Geisinger awarded over $3.1 million for research of sudden cardiac death
DANVILLE — The National Institutes of Health has awarded researchers at Geisinger $3.1 million over the next five years to explore innovative approaches for early, genomics-based detection of arrhythmogenic right ventricular cardiomyopathy (ARVC).
ARVC is a degenerative heart disease responsible for approximately 20 percent of sudden cardiac death in individuals under age 35. Clinical symptoms of ARVC are frequently absent before a sudden death event, and it is often undetected in routine examinations.
This project is an extension of Geisinger’s MyCode Community Health Initiative.
MyCode is the largest biobank of whole-exome (DNA) sequence data in the world, with over 250,000 consented participants, over 90,000 completed sequences and approximately 50,000 more sequences underway. ARVC is one of 23 conditions for which actionable genetic findings in MyCode data are being screened and returned to patients, with consent.
“Genomic screening for ARVC offers an opportunity to identify patients at risk for sudden cardiac death prior to the presentation of symptoms,” said Christopher Haggerty, Ph.D., principal investigator of the study and an assistant professor in Geisinger’s Department of Imaging Science and Innovation. “With early detection, there is the potential for preventive measures. For someone at risk of sudden cardiac death, this type of ‘precision medicine’ approach could save his or her life, giving us great hope that this research will provide the insights necessary to achieve this goal.”
“The MyCode Genomic Screening and Counseling team is thrilled to be working with Dr. Haggerty on this innovative and important study,” said Amy Sturm, LGC, a study co-investigator and leader of the MyCode Genomic Screening and Counseling Program, as well as director of Cardiovascular Genomic Counseling at Geisinger. “Our genetic counseling team works with individuals receiving these ARVC risk results from MyCode, as well as their at-risk family members, and the findings of this study will be key to the type of counseling, anticipatory guidance and preventive recommendations we provide.”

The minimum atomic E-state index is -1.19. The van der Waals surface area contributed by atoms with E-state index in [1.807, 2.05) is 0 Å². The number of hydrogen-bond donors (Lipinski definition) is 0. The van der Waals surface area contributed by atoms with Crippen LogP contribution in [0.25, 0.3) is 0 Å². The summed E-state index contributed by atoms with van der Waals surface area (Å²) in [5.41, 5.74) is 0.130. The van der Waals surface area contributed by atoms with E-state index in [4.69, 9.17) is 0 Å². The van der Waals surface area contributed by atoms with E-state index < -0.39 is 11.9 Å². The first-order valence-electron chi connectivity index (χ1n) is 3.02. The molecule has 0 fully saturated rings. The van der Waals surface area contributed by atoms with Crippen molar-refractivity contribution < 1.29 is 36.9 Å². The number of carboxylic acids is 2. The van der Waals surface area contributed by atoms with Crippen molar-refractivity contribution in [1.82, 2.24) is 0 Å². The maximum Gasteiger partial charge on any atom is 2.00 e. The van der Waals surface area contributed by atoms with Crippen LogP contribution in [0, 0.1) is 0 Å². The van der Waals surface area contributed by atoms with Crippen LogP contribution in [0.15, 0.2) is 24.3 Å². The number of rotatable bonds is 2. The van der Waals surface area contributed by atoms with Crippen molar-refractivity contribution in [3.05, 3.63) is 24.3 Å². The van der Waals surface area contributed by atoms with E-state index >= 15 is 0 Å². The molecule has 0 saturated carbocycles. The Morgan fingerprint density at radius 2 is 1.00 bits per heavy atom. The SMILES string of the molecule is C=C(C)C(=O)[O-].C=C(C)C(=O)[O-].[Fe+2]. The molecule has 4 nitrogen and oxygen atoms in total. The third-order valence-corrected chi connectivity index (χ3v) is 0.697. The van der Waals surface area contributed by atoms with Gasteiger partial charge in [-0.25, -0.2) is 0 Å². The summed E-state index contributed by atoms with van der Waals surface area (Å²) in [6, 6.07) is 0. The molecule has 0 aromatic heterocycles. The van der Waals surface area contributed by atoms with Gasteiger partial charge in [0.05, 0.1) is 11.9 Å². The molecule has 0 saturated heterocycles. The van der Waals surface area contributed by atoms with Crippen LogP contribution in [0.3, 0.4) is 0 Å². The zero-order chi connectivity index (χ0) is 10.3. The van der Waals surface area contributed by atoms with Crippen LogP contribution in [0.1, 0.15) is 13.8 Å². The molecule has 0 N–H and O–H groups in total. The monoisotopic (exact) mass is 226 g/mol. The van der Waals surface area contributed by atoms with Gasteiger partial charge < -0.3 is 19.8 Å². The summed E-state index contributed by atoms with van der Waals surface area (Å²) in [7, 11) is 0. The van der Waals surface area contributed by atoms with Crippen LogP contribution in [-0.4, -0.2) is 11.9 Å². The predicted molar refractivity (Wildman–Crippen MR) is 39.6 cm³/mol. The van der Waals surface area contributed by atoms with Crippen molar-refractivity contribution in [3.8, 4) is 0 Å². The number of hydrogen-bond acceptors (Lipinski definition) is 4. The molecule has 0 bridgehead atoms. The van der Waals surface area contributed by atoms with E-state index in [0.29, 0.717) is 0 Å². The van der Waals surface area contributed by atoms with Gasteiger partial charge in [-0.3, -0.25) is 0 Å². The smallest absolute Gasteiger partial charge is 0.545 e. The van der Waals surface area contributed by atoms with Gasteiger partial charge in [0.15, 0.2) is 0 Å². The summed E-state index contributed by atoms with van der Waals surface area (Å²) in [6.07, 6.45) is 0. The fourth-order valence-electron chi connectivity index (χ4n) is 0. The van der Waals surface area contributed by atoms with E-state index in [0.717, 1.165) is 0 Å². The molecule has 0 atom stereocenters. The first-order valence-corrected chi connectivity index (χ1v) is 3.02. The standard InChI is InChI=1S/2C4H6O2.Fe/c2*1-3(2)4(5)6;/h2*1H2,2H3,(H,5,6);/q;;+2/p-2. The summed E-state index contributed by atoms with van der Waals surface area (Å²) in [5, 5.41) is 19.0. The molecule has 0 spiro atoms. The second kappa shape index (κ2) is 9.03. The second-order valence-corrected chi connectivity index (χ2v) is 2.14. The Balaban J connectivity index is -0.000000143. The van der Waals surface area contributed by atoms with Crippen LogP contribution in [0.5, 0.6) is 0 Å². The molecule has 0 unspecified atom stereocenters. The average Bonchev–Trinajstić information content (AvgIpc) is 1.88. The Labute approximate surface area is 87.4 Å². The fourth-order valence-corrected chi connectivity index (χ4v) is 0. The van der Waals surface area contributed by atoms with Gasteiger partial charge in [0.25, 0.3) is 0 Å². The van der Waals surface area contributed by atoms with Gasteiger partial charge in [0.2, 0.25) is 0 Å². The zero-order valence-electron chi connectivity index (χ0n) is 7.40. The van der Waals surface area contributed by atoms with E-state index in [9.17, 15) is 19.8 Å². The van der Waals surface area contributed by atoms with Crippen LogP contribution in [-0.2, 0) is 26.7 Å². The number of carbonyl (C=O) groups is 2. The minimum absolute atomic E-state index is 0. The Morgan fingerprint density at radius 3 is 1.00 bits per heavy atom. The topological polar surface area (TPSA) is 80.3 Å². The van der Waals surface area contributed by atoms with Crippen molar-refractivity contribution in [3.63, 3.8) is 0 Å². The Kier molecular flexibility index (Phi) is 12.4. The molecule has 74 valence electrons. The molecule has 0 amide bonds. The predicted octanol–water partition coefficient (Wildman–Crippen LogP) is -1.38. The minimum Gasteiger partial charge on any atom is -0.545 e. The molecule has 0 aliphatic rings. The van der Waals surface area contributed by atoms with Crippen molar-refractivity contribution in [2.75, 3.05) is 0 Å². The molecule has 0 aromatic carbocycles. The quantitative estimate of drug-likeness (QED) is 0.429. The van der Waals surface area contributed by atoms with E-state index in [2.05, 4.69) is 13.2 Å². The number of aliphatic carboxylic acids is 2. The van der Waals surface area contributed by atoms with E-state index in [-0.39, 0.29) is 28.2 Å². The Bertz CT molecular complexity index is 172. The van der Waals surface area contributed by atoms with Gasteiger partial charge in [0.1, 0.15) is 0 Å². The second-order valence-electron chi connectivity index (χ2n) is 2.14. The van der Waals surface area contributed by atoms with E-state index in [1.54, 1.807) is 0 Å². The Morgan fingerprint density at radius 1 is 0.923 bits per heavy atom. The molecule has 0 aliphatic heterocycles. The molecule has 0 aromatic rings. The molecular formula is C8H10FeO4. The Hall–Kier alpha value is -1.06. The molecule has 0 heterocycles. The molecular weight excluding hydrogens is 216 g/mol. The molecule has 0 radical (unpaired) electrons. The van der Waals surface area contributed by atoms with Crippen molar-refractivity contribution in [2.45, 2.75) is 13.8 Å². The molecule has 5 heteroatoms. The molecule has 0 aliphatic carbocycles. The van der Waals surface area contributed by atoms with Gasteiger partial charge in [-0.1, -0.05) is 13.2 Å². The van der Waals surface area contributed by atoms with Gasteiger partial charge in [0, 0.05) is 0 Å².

The multidisciplinary team — representing clinicians and scientists from Geisinger as well as the Johns Hopkins Medical Center — will develop these important insights and strategies through a multi-step approach.
Not everyone who has a genetic change related to ARVC will develop the disease. Therefore, the team is initially engaging with patients who have been notified of ARVC genetic findings through MyCode to learn about their current health and family history as it relates to typical ARVC features.
These efforts will provide critical data about how common these genetic findings are and how often they are associated with ARVC or other related heart diseases. The researchers will also collect information about factors such as exercise and physical activity habits, which are thought to be related to the development of ARVC. Finally, the researchers will use advanced MRI techniques to acquire detailed measurements of the heart in these patients in the hopes of identifying subtle changes or abnormalities that may precede typical disease signs or symptoms.
“Ultimately, if we learn what other factors – in addition to the specific genetic mutations – cause ARVC, or identify early disease markers, then we will be better able to predict the individuals at greatest risk,” said Dr. Haggerty. “That’s what precision medicine is all about.”